SQL Server Shrink hurting performance?

I inherited a SQL server and the performance is not the best.  I noticed that the front end app that uses the database moves data between several tables when it starts each morning and then runs a shrink on the database.  It looks like there is a weekly maintenance task that rebuilds indexes and then runs a shrink on the weekend as well!

When I looked at the indexes today, there are many that are heavily fragmented.  Autogrowth is set to 1MB, unlimited.  I know this setup has been in place for a year or so.  The database is around 20GB.  Large chunks of data are moved in and out of the database regularly.

If I stop the shrink operations and rebuild the indexes, will that fix my problem?  Or is the database likely in a state where more drastic action is needed?
s_sykesIT DirectorAsked:
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lcohanDatabase AnalystCommented:
Which files of the database are shrinked?
IF only T-log than is not that bad but indeex if MDF data files are shrinked as well then indexes will be fragmented so AFTER the shrink you should run a REBUILD and SP_UPDATESTATS  instead of before the shrink.

You could read a lots of good advice here:

yes, shrinking database impacts performance if during the day the newly inserted data has to await the space allocation.

There is not enough info to answer your question.

Understanding databse use/functionality along with the app that uses it may provide reason ..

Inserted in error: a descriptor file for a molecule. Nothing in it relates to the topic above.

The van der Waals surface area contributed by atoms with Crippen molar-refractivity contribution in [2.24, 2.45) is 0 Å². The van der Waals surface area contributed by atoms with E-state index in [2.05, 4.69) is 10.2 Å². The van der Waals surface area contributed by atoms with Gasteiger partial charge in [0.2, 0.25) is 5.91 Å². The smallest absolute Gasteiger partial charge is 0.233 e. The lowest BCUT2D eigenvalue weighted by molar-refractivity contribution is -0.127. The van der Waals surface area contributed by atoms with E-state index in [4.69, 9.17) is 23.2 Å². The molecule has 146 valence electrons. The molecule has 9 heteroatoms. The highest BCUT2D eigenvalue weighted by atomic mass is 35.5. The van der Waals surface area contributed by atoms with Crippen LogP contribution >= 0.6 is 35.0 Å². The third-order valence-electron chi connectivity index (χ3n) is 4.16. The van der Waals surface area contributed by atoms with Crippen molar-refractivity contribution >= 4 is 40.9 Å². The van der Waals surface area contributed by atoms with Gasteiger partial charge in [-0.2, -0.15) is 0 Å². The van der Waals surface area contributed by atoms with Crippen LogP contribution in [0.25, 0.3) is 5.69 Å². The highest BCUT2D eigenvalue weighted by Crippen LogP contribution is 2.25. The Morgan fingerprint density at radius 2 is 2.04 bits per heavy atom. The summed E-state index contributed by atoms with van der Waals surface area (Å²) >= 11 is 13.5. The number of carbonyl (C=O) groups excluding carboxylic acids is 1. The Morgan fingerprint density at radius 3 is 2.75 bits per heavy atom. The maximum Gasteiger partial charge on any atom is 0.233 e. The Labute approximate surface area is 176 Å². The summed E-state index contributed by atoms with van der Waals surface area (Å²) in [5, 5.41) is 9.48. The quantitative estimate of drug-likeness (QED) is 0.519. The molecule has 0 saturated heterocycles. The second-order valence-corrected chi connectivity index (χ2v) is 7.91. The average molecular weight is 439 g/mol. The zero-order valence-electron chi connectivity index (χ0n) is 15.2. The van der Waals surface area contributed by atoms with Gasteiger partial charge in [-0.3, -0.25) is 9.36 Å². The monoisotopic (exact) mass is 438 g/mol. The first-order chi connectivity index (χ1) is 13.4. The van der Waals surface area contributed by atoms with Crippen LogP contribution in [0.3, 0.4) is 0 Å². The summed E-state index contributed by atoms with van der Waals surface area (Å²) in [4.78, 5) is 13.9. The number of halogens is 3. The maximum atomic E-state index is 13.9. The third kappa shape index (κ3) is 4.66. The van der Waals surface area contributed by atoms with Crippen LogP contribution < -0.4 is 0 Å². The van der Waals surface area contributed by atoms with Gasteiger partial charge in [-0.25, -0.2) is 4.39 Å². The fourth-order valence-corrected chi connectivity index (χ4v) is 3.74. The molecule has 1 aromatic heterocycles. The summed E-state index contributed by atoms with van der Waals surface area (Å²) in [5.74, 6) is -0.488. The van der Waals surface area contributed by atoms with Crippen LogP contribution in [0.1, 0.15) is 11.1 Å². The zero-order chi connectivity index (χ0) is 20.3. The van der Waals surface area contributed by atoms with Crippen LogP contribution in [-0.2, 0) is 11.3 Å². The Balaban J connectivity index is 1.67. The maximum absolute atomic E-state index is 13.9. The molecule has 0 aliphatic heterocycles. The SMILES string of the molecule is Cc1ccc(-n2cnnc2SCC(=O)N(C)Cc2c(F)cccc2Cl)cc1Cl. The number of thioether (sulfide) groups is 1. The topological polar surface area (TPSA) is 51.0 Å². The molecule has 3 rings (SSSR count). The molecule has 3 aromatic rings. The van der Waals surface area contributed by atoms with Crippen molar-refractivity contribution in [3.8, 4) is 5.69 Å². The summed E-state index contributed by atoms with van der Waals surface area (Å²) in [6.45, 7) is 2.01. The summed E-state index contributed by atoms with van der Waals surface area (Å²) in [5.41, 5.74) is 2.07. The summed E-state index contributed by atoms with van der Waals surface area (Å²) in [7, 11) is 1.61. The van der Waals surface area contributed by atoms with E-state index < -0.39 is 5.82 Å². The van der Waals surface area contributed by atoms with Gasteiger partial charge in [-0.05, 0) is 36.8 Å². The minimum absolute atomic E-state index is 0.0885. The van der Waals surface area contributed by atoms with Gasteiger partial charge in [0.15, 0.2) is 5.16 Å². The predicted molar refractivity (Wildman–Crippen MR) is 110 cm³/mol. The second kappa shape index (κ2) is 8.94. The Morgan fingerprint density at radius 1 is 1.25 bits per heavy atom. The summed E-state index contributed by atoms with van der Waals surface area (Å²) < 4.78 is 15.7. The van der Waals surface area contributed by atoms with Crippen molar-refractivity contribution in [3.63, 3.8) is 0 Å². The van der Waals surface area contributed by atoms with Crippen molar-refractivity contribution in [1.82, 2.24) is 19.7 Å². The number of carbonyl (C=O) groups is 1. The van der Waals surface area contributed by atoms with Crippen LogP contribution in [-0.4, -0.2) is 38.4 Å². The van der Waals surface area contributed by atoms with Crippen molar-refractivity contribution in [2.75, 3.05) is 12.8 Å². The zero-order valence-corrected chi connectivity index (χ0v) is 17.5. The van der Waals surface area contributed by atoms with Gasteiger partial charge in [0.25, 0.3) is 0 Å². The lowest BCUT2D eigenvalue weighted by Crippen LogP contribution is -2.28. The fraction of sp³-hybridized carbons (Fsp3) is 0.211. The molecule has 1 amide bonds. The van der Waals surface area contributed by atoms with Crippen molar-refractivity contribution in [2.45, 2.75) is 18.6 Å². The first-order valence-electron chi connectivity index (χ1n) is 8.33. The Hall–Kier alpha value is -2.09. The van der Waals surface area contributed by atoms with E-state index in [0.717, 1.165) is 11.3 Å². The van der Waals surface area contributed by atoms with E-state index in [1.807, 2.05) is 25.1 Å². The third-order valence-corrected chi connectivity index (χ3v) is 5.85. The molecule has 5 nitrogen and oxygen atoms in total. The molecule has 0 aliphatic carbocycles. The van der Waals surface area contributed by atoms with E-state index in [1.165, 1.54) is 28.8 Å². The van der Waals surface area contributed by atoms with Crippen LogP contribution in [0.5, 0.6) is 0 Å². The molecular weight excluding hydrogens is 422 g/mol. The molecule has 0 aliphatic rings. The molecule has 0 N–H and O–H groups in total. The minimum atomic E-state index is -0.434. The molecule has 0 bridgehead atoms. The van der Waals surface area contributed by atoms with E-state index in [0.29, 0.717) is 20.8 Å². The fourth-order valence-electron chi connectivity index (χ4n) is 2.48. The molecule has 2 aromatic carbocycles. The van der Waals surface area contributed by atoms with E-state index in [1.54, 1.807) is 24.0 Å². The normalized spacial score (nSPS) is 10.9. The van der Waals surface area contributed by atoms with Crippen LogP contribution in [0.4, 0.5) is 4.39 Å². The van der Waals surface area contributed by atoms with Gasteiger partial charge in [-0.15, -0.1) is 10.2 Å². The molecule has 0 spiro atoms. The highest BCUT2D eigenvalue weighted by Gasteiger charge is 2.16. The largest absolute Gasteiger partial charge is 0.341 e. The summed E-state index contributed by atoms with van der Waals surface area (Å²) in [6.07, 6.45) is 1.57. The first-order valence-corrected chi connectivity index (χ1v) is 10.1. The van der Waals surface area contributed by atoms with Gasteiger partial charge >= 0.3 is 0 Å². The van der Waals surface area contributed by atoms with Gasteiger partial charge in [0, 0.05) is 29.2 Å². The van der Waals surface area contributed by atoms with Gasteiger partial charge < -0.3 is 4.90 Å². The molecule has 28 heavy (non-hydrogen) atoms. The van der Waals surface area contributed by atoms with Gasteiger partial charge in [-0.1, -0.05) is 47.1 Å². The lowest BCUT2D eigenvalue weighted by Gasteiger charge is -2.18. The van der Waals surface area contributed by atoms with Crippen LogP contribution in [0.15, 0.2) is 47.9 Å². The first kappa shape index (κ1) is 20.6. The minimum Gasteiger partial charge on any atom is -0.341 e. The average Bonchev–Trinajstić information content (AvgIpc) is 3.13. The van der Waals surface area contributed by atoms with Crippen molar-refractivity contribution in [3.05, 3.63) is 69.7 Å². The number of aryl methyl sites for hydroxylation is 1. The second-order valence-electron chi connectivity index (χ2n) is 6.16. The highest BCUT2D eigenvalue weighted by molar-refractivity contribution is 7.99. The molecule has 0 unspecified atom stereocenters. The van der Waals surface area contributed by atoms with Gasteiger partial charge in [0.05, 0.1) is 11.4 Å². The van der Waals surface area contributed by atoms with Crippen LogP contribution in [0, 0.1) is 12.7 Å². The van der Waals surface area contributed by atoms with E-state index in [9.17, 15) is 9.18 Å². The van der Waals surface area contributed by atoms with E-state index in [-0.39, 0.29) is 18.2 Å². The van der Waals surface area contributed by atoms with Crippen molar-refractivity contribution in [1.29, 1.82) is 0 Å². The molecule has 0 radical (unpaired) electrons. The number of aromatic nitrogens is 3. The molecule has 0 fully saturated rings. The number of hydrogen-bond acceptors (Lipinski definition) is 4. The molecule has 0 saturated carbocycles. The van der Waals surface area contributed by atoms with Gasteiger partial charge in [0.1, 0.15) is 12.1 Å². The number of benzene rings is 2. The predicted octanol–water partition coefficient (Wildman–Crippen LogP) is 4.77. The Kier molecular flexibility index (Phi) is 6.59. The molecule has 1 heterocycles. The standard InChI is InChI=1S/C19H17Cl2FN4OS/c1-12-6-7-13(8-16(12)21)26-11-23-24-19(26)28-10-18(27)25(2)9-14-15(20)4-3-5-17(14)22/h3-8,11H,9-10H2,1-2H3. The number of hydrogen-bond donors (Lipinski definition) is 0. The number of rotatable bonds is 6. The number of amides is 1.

In a situation where there is a working table that one to limit the number of records to active ..
Which might be what the situation is where each morning the process goes through the working table and "archives" completed tasks to a historic table.

There are several ms example of a sp/task that can run and reorganize the index or rebuild on a per index/table basis based on index fragmentation.

Instead of shrinking, you shoukd check the file growth settings compared to the data being added.
I.e. If there is a need for space, if you set it too low it will hit performance since every third record a new space allocation is needed.

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s_sykesIT DirectorAuthor Commented:
Yep - I did read that.  That's why I'm wondering of the database is completely messed up and need to be redone in some form to fix it.
First thing to try, disable the daily shrink or make sure auto shrink is not set. But monitor the growth.
Look at index fragmentation.

After shrink/allocate is not the issue, see if you could identify where the performance slowness is coming from, i.e. Specific queries/pages ... Then ......

You could use SQL tunning advisor to capture/analyze the operation and see what recomendations are made.
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